I took a wander around the stadium at half time, looking for characters, looking for stories. Just like in Tullamore the previous night I found a young father, Kieran Groarke, with a baby. Kieran’s 6-month old baby boy slept soundly on his father’s chest. It’s in us, Kieran said. I was brought to the games by my father, not as young as this little fella, but maybe at around 3 or 4 years old. He’ll probably do the same with his son. Give him a love it. 


Do Kilkenny fans know how blessed they have been in Brian Cody’s reign? Sitting among them for parts of the game, you could be fooled into thinking they have been starved of success. They are league champions for 2018, and have won 4 All-Irelands already this decade. That is the same number that their two biggest rivals Cork and Tipp have each won in near on 30 years. As the game edged closer to its conclusion you could sense their anxiety. Looking to the sideline and to the man who has lorded for years over all comers, Brian Cody, there was not the same sense of impending doom. Now, he was not the picture of calm, as he moved up and down the line shouting his charges on, but I did sense that he knew his team were still in it, and still capable of doing what his Kilkenny team does best: winning. And that they did. Trailing by five with five minutes to go, by the time the four minutes of added time had passed, the referee’s whistle signalled a one-point victory for the Cats. I am sure Pat Gilroy will look back at this game and wonder how they let such a lead slide, but there were a lot of good things his team did that will stand to them as this new format of the hurling championships moves on.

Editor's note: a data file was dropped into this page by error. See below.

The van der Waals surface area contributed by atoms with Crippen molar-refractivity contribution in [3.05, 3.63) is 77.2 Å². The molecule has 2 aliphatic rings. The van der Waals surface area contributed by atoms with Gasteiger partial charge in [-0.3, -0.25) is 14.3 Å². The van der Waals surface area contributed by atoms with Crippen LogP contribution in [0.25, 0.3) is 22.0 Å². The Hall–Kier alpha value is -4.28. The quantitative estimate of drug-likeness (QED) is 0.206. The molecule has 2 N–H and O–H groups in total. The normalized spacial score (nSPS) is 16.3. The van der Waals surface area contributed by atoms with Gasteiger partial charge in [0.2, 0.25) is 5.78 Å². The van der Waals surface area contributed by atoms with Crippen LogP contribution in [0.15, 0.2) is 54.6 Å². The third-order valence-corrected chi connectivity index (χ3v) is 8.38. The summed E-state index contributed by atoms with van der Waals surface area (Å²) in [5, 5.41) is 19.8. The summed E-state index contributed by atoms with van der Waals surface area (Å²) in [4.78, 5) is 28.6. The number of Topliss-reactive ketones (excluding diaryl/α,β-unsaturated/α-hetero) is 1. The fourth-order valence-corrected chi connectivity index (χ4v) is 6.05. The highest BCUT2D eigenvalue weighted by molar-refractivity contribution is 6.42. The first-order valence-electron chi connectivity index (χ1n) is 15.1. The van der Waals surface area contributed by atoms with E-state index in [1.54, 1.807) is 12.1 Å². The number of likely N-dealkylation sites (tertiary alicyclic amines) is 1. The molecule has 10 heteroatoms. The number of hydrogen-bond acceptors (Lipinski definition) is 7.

Kilkenny fans

Kilkenny fans watching Liam Blanchfield score Kilkenny’s goal

Kilkenny fans watching Liam Blanchfield score Kilkenny’s goal

And it is all over. Kilkenny win at the death.